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3 Summer Jobs Your Teen Could Do To Earn Money And Learn Responsibility

26th Apr 2019

When your teen’s out of school for the summer, a great way to help them learn responsibility and earn some money for themselves is to encourage them to get a summer job. But while any summer job will give them something to do and help keep them out of trouble, there are certain summer jobs that are better than others when it comes to actually teach your kids life skills. So to help you point your child in the right direction, here are three summer jobs ideas that could teach your teen about responsibility while allowing them to earn money.

Become A Camp Counselor

While younger kids are attending summer camps, your teen could apply for a job as a camp counselor. According to Janet Fowler, a contributor to, being a camp counselor can teach your teen how to be an effective leader and work well with others. Additionally, your teen will likely learn a large number of life skills due to them living essentially on their own at the camp. These skills can include things like cooking, cleaning, laundry, time management, conflict resolution, and more. And since the majority of camp activities will take place outside, this job will also give your teen ample opportunities to learn to love the great outdoors.

Caring For Others’ Kids, Pets, Or Homes

Summer is often a time where families take vacations or otherwise spend time away from their home. Because of this, teens looking to start their own business could have the perfect opportunity in caring for the kids, pets, or homes of others. According to Anthony Oneal, a contributor to, these types of jobs are great because they teach your teen about running their own small business and give them the freedom to decide which jobs to take once they’re offered. So if your teen loves pets, consider dog walking or pet sitting. And if your teen is great with kids, babysitting or becoming a nanny could be a great option.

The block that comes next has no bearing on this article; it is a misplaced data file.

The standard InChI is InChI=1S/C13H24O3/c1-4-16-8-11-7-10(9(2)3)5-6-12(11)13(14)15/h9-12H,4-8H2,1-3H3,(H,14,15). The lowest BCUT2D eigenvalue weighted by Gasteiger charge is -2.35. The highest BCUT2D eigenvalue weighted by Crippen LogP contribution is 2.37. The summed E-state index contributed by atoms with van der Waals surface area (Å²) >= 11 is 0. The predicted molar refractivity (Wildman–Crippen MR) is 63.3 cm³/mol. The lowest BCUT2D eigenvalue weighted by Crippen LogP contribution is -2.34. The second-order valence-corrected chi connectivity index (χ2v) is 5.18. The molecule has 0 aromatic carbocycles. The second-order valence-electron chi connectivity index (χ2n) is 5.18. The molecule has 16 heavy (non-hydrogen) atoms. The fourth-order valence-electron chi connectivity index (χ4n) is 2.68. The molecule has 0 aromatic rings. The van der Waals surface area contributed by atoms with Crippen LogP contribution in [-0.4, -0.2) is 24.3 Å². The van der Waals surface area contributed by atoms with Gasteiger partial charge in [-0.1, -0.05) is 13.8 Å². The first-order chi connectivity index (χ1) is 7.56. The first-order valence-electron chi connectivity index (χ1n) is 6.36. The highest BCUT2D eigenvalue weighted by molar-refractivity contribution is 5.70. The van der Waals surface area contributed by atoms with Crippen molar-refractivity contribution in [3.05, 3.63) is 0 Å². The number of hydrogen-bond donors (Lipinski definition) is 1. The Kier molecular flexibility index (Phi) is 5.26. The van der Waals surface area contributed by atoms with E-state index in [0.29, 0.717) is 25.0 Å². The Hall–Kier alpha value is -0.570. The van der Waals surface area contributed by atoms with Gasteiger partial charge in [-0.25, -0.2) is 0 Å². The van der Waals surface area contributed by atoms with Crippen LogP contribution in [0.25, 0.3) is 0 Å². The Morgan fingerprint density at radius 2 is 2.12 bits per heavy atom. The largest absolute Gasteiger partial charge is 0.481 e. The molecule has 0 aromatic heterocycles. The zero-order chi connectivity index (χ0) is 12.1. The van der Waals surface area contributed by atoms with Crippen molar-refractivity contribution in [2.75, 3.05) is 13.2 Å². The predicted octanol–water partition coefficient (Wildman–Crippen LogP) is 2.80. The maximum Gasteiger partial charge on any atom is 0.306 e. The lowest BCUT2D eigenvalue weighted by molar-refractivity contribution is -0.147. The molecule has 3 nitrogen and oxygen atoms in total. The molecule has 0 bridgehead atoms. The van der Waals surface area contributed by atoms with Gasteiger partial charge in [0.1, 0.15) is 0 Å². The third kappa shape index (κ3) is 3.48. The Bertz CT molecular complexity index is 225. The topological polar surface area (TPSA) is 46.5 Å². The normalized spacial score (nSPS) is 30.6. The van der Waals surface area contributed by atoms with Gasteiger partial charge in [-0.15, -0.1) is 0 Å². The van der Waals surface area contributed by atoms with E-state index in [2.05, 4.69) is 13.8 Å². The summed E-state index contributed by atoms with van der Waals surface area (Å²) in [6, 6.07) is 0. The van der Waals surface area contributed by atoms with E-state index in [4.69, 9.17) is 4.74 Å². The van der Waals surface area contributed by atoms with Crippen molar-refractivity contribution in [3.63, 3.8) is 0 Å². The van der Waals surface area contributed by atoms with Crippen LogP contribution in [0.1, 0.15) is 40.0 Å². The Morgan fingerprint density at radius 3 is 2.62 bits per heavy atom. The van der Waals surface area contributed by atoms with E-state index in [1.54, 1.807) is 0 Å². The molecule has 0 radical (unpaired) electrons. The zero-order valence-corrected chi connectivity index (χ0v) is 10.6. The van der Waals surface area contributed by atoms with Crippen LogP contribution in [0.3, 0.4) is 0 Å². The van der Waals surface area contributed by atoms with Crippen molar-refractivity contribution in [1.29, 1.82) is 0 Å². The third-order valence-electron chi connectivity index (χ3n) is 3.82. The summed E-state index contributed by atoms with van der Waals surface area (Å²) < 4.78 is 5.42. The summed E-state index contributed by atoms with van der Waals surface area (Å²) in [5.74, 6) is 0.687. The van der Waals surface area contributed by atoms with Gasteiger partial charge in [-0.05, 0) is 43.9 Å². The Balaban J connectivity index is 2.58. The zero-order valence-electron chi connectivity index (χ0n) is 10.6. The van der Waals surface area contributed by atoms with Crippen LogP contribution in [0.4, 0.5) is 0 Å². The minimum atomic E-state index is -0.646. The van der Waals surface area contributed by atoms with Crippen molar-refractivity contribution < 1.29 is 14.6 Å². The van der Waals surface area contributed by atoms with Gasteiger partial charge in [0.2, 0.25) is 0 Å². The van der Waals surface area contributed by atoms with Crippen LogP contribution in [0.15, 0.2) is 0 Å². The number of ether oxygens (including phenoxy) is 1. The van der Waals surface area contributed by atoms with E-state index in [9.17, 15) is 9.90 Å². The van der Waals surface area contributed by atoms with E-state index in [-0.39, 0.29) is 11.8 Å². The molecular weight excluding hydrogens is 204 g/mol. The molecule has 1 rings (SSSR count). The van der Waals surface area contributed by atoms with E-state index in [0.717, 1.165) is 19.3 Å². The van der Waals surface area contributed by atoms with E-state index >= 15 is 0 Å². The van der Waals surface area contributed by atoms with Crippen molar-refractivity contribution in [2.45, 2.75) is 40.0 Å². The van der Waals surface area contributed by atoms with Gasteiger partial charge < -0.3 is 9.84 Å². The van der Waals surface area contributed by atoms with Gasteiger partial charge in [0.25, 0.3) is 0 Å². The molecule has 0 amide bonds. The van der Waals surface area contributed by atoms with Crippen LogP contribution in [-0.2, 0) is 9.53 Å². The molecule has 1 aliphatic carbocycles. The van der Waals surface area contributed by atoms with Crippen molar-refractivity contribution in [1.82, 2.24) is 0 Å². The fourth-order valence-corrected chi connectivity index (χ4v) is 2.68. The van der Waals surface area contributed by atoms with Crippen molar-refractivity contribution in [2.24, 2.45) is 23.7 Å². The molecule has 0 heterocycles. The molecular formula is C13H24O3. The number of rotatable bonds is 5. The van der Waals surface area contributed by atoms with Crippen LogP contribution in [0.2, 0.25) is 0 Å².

Hospitality Or Retail Positions

If your teen is looking for a more traditional employment experience, many cities hire seasonal employees during the summertime as tourism increases. Entry-level jobs in fields like hospitality or retail could be a great first summer job for your teen. According to Alison Doyle, a contributor to The Balance Careers, teens can learn a lot about themselves and about being an employee by working in food service, at a local hotel, or at a retail store. While these likely won’t be the most glamorous jobs, they will teach your teen about a honest day’s work.

If you’re wanting to help your teen get a job this summer, consider using the tips mentioned above to help them find one that will benefit them for years to come.

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